This problem can be illustrated by a story told to me as part of a Masters programme some years ago, it centred around the new CEO of an airline who sought to better understand the customer experience by booking himself on a number of the airlines services in a kind of mystery shopper experience. On one flight he fell into conversation with a regular passenger (in economy) who was concerned that aircraft maintenance was being undertaken in a shoddy and potentially dangerous manner. Somewhat surprised, he enquired as to whether the passenger had professional experience in this matter only to find out he was a furniture salesperson. He had made his striking and knowledgeable conclusion from the fact that this was the third time he had recently flown on an aircraft where there were sticky messy rings left from leaky coffee cups on previous flights. If the airline could not do something as simple as clean up a coffee cup ring on a fold down table then how on earth could they effectively maintain a complex system like a jet aircraft properly?

This came to mind the other night when out doing my bit as a Parish Councillor –  I had a reflective vest on (bought by myself) used a spade (my own) and was spreading some grit over a road junction that is regularly the scene of multiple minor bumps and scrapes when there is snow and ice around. A motorist – not young – hurtled up the lane at a speed that suggests he was not taking account of the conditions and braked suddenly close to where I was doing my bit. The driver’s window opened and a veritable torrent of abuse was directed towards me – assuming that I was a council employee I was accused of wrecking the national economy, luxuriating in a huge public funded pension, ruining his children’s education and future prospects and robbing him blind of his wages through his council tax.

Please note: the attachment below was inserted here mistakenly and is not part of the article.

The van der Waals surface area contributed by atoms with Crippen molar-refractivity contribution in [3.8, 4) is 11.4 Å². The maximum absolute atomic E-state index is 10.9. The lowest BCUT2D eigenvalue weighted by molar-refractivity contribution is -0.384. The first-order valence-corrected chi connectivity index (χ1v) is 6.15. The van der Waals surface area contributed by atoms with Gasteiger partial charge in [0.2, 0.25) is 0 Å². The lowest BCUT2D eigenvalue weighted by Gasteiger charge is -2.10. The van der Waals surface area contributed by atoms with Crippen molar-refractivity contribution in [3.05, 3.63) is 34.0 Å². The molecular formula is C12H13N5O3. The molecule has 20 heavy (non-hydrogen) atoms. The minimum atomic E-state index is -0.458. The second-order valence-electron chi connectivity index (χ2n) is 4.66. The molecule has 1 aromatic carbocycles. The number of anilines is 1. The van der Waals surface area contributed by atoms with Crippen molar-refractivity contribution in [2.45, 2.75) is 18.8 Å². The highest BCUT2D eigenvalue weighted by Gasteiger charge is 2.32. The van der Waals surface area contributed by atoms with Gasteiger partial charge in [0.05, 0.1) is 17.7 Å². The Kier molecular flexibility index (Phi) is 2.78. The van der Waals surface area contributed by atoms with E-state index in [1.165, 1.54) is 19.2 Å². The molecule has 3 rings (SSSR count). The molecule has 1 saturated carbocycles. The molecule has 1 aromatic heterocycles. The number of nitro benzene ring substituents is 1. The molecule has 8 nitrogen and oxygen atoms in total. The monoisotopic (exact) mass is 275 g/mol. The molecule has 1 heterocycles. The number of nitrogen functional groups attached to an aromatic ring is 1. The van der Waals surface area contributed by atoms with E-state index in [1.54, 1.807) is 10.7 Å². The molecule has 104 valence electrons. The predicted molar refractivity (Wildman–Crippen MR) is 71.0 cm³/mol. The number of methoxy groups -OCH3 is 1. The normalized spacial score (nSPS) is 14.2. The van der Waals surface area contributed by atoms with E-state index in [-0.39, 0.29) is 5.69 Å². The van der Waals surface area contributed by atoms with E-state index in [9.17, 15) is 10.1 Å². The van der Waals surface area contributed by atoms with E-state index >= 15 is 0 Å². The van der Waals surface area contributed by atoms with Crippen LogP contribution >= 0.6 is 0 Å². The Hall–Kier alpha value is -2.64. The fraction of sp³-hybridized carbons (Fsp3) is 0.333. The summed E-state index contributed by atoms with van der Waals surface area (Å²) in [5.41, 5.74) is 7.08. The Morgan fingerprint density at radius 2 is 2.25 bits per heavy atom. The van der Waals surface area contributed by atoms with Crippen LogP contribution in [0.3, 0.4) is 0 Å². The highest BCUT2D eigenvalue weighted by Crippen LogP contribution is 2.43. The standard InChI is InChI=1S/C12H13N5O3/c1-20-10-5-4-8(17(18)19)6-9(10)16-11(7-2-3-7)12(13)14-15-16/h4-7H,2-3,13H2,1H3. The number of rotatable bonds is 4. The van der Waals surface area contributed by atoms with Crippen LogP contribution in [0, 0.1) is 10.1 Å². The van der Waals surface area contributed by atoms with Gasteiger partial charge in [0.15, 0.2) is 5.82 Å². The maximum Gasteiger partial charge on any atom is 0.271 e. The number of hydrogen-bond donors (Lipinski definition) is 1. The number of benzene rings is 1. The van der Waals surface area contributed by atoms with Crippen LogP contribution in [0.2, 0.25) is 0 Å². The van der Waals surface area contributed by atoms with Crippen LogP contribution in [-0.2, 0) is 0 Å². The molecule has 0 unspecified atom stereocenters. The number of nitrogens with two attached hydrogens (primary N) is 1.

It is not about the factual correctness here – it is about the underpinning belief systems that pervade society. It is the drama around false knowledge – seeing me looking like a council employee, doing what he assumes a council employee does was enough to trigger connections that confirm and  reinforce the underlying belief system.  It is also about the dangerous level of ignorance we have allowed to accumulate in civil society. Most reasonable and rational people can see what goes wrong locally, and on top of this they often know stuff about putting it right but the disconnect between the two remains. If localism is about reversing the top down, parent always knows better in public service delivery do we not have to offer some seed corn to enable the person in the street to engage better with our attempts and actions to make living here better?